Last week I wrote about the Americans who stood out in Chicago Blackhawks history. Tony Amonte and Jeremy Roenick. Chris Chelios. Patrick Kane and Alex DeBrincat. Upon the final read, however, one of my closest friends let me know that Amonte, like his Blackhawks career, wasn’t appreciated enough in the profile I did.
So today’s will be one to rectify that. My love for Amonte began on international ice.
As I wrote about in my first post here at Chicago Hockey Now, I spent the majority of my life in Chicagoland but remained a hard core Red Wings fan.
I also grew up worshipping the Miracle on Ice. I was too young to see it, but I’d read anything about it, would watch any documentary, even the made-for-TV movie that featured Steve Gutenberg as Jim Craig.
To say I was obsessed was an understatement. Then 1996 happened. That’s when Tony Amonte buried the game winner against the Canadians in the first-ever World Cup of Hockey.
Now, as an American kid growing up and watching 1988, 1992, and 1994 Olympic hockey, there unfortunately wasn’t a lot to get excited about. Though the NHL hasn’t always done well in the marketing department, the ’96 World Cup of Hockey let me finally see a winning American squad. Not only that, it was a chance to cheer for Amonte, Roenick, Chelios, Mike Modano and a whole slew of players I often detested because of their opposing sweater in an always competitive Norris and eventually Central Division.
I always loved Amonte’s game prior to the World Cup Final. He and Chelios were always the first I acquired in NHL ’95 on the Sega Genesis. (Though we all know Roenick was unstoppable in that game and the ’94 version). He would also score a big one against Canada in the gold medal game back in 2002. But that one didn’t end well.
But like the goal that is often forgotten in the footnotes, Amonte is often glossed over in Blackhawks history. So here’s a look at just how good he was for the Blackhawks.
A Bonafide Star in Chicago
Amonte made his way from the New York Rangers via trade in 1994, months before they would hoist the Stanley Cup. He would eventually put up the gaudy numbers he had his first couple seasons in New York. He’d also not miss a single game for five consecutive seasons and the two prior, just two. He played every game in the strike-shortened season of 1994-95, when Chicago made it to the Western Conference Final.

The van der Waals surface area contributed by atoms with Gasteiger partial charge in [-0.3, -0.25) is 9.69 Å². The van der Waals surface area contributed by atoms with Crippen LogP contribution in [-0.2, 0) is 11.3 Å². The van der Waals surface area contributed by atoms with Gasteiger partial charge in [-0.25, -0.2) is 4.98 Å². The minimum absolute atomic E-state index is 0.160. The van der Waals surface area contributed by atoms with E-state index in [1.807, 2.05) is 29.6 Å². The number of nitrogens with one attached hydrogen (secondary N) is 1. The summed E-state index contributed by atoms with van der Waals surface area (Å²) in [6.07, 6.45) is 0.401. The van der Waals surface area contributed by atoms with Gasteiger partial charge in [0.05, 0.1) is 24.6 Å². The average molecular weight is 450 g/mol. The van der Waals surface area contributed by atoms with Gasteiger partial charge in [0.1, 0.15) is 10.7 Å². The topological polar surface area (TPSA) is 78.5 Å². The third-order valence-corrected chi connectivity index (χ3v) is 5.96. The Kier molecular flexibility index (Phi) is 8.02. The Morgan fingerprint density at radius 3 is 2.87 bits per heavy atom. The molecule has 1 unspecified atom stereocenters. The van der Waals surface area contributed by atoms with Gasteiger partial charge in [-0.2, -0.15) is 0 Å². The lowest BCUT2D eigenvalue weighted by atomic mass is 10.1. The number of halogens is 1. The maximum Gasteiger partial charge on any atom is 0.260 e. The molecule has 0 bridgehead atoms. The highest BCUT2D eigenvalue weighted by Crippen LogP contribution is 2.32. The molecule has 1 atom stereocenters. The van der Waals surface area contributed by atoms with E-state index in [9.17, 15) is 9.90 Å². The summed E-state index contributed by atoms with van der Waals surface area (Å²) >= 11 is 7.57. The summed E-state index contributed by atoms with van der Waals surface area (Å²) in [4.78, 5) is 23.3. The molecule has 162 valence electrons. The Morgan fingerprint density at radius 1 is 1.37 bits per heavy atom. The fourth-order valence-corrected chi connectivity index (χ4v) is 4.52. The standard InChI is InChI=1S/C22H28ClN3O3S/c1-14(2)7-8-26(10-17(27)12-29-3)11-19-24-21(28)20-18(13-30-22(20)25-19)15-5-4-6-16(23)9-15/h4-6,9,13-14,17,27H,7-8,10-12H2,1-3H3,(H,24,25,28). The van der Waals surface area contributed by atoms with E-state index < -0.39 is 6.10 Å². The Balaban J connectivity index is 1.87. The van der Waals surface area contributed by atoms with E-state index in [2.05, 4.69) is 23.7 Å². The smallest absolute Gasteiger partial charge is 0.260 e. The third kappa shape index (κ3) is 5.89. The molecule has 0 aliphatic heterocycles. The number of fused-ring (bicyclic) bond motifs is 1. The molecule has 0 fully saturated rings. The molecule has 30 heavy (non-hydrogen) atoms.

So out of a total of 622 games in that eight season span, he played 620. This was also an era with enforcers, head hits, clutching and grabbing and the terror known as Scott Stevens. In that span of time, he potted 267 goals and 537 points. Among historic Blackhawks, he’s eighth all time in goals and 12th all time in points. In six consecutive seasons, he didn’t score less than 30 goals, topping 40 three times.
In the clutch and grab era.
For sure, he received his day in the spotlight back in 2009 when the Blackhawks were back on the rise. But his legacy still isn’t as shiny as it should be, forgotten in the cobwebs of Blackhawks teams who couldn’t escape the first round of the playoffs in 1996 or 1997. They would miss the playoffs until 2002, where they’d fall to St. Louis in five games and then Amonte would sign with Arizona.
Similar to Steve Larmer, Amonte is a former Blackhawks star who truly hasn’t received the proper recognition he deserves.
Successful 2010’s, 90’s Bulls Clouded Legacy
Now it’s no one’s fault–sometimes history is fickle. Amonte’s retirement in 2008 was quiet, he was honored in 2009, and then the city was swept up in Blackhawks fever with the new generation of Kane, Marian Hossa, Jonathan Toews, Duncan Keith, and Brent Seabrook.
To younger fans of that era, he was a guy who was pretty good for the Hawks, but didn’t stand out as he should because the franchise success was not nearly as robust. But also, fairly or not, the 90’s belonged to Michael Jordan and the Bulls. Hell, there’s a whole ten-episode season dedicated to them that distracted us during the early months of the Covid lockdown back in 2020.
It’s a shame because Amonte had flash and personality, be it the long hair he let go because of his goal scoring prowess. The time he scored a hat trick and let a fan know about it. Or the game winner against Canada back in ’96, which sealed one of America’s best hockey moments in nearly two decades.
But it’s a shame that Amonte’s career was bookmarked by first-round exits and featured another four without a playoff appearance. Give him a better team and some longer playoff runs and maybe #10 finds its way into the rafters.
Until then, hopefully this one serves as a more poignant representation of what Amonte meant to the organization. If there ever is a ring of honor, his name should absolutely be on the first ballot.
The Red Wings loving 15-year-old, celebrating his game winner against Canada, would agree, too.